Presentation is loading. Please wait.

Presentation is loading. Please wait.

Language Criticism and the Usage Panel The role of language criticism in a multicultural society.

Similar presentations

Presentation on theme: "Language Criticism and the Usage Panel The role of language criticism in a multicultural society."— Presentation transcript:

1 Language Criticism and the Usage Panel The role of language criticism in a multicultural society

2 Todays Questions What is the social context of conservative language criticism? What do we learn from a longitudinal study of a dictionarys usage panel?

3 Language Criticism in History In every age, language criticism has been concerned with issues that in retrospect often seem incomprehensibly trivial. G. Nunberg Selected issues of eighteenth-century language critics: Jonathan Swift, British author: mob (mobile vulgus), pozz (positive) Jonathan Swift Samuel Johnson, British lexicographer: eccentric (meaning odd) Samuel Johnson Noah Webster, American lexicographer: British spellings, e.g., honour and theatre Noah Webster Benjamin Franklin, American statesman, linguist: notice (as a verb)

4 Language Changes Shakespearean English Don Pedro: Runs not this speech like iron through your blood? Claudio: I have drunk poison while he uttered it. (Much Ado, Act 5, Scene 1) Innovations may disappear or they may become respectable. This is language change. Language change cannot be halted.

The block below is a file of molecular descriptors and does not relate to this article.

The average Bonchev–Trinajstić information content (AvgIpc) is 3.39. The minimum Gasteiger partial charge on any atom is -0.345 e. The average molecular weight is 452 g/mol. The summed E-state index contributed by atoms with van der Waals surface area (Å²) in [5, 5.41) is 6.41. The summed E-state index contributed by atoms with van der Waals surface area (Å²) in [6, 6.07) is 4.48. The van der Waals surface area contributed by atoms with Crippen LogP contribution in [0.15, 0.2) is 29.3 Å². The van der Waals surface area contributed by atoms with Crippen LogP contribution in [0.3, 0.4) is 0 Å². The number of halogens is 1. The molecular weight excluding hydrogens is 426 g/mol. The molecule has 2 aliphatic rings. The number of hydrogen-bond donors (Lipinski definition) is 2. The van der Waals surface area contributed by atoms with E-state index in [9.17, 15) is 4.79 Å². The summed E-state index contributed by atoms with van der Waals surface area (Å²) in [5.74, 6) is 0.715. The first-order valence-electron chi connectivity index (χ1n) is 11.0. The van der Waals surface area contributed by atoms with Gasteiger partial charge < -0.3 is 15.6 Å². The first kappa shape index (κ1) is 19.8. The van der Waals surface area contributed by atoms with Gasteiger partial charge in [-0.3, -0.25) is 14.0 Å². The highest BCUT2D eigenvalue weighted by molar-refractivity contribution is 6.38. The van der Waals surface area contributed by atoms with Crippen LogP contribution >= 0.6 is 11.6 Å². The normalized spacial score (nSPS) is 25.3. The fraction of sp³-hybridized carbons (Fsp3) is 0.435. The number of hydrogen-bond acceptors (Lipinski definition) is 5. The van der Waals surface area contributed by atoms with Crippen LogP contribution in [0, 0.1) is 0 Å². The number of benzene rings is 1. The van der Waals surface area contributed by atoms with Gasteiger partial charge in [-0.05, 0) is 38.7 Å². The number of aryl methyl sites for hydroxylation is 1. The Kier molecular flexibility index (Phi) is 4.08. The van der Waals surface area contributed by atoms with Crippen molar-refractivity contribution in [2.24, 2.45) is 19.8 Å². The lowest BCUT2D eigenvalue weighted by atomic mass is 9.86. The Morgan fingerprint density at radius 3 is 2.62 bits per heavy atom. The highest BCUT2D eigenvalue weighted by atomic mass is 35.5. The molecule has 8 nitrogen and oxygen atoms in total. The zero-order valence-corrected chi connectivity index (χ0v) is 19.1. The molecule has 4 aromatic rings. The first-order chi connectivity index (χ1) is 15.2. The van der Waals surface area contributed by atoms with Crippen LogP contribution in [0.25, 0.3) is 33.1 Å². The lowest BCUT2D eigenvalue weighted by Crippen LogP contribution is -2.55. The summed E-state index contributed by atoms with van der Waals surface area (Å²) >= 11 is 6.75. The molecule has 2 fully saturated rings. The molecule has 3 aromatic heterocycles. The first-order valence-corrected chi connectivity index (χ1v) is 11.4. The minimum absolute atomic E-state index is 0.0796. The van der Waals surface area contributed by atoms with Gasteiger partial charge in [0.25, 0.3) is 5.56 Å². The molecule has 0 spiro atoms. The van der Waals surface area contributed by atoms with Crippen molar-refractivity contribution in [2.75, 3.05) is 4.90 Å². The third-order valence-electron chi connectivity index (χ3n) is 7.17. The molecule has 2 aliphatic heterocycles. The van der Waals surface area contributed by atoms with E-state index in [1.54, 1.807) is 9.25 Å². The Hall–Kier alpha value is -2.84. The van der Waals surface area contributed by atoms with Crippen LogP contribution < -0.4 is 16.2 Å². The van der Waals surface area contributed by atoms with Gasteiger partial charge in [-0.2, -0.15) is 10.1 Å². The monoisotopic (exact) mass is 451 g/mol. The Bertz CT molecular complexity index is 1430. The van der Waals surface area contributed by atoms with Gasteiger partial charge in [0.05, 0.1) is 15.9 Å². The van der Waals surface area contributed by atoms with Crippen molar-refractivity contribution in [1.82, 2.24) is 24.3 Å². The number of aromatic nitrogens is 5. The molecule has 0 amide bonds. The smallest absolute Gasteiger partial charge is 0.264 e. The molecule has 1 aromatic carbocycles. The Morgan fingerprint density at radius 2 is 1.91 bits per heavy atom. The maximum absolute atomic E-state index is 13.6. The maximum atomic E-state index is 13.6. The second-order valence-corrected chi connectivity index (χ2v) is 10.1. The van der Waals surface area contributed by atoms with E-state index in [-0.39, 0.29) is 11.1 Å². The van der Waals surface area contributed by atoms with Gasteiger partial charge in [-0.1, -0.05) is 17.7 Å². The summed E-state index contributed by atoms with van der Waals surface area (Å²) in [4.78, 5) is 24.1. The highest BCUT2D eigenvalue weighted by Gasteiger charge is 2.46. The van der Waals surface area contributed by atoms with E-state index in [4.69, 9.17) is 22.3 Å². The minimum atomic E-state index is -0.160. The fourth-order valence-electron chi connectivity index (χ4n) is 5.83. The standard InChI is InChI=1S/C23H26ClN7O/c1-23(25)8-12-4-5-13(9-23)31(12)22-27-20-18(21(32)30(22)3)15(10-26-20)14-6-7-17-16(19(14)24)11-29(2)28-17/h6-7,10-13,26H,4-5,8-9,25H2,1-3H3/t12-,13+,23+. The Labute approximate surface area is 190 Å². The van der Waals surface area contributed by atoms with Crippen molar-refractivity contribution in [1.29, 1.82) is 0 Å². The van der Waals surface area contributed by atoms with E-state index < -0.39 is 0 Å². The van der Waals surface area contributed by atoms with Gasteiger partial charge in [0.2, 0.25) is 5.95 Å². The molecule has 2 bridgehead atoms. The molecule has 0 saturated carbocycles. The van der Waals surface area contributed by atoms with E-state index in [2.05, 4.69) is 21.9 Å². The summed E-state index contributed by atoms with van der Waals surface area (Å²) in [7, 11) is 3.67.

5 So why Study Language Criticism? Uninteresting issue The particular usages that critics object to. Interesting issues The social issues symbolically at stake. The kinds of arguments that the critics use.

6 Social Issues in Language Criticism Usages are linked to social groups. Swift disliked words used by the idle aristocracy. Webster disliked conformity to the British model. Generally, critics ignore substandard usages of traditionally recognized oppressed groups.

7 Usage Criticism often Targets Social Groups Psychobabble. Own your feelings. Passive-aggressive. Project. Process. In a good space. Vent.Work through your issues. Youth speak. I just spaced it. Really. Hes like, Oh my God. You know? Politically correct speak. Differently abled. The prison community. Eurocentric.




11 Arguments about Usage Traditional language criticism assumes a shared conception of intellect. Thinking about grammar had some intellectual merit. John Stuart Mill: the structure of every sentence is a lesson in logic.